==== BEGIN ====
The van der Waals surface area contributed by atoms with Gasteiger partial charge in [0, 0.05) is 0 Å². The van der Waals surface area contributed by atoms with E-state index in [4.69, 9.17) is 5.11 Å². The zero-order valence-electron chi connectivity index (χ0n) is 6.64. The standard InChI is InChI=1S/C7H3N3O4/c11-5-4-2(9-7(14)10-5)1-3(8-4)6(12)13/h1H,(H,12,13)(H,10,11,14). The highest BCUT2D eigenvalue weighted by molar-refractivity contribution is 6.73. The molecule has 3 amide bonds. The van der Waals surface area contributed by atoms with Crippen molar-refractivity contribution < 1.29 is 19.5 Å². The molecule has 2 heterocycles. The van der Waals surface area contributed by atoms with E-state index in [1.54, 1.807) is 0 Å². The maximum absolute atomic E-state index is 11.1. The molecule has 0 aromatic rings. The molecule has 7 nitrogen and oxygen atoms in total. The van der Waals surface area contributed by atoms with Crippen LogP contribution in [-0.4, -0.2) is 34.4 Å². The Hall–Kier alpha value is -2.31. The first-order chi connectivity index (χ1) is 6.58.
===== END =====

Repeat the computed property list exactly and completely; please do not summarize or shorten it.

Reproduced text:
The van der Waals surface area contributed by atoms with Gasteiger partial charge in [0, 0.05) is 0 Å². The van der Waals surface area contributed by atoms with E-state index in [4.69, 9.17) is 5.11 Å². The zero-order valence-electron chi connectivity index (χ0n) is 6.64. The standard InChI is InChI=1S/C7H3N3O4/c11-5-4-2(9-7(14)10-5)1-3(8-4)6(12)13/h1H,(H,12,13)(H,10,11,14). The highest BCUT2D eigenvalue weighted by molar-refractivity contribution is 6.73. The molecule has 3 amide bonds. The van der Waals surface area contributed by atoms with Crippen molar-refractivity contribution < 1.29 is 19.5 Å². The molecule has 2 heterocycles. The van der Waals surface area contributed by atoms with E-state index in [1.54, 1.807) is 0 Å². The maximum absolute atomic E-state index is 11.1. The molecule has 0 aromatic rings. The molecule has 7 nitrogen and oxygen atoms in total. The van der Waals surface area contributed by atoms with Crippen LogP contribution in [-0.4, -0.2) is 34.4 Å². The Hall–Kier alpha value is -2.31. The first-order chi connectivity index (χ1) is 6.58.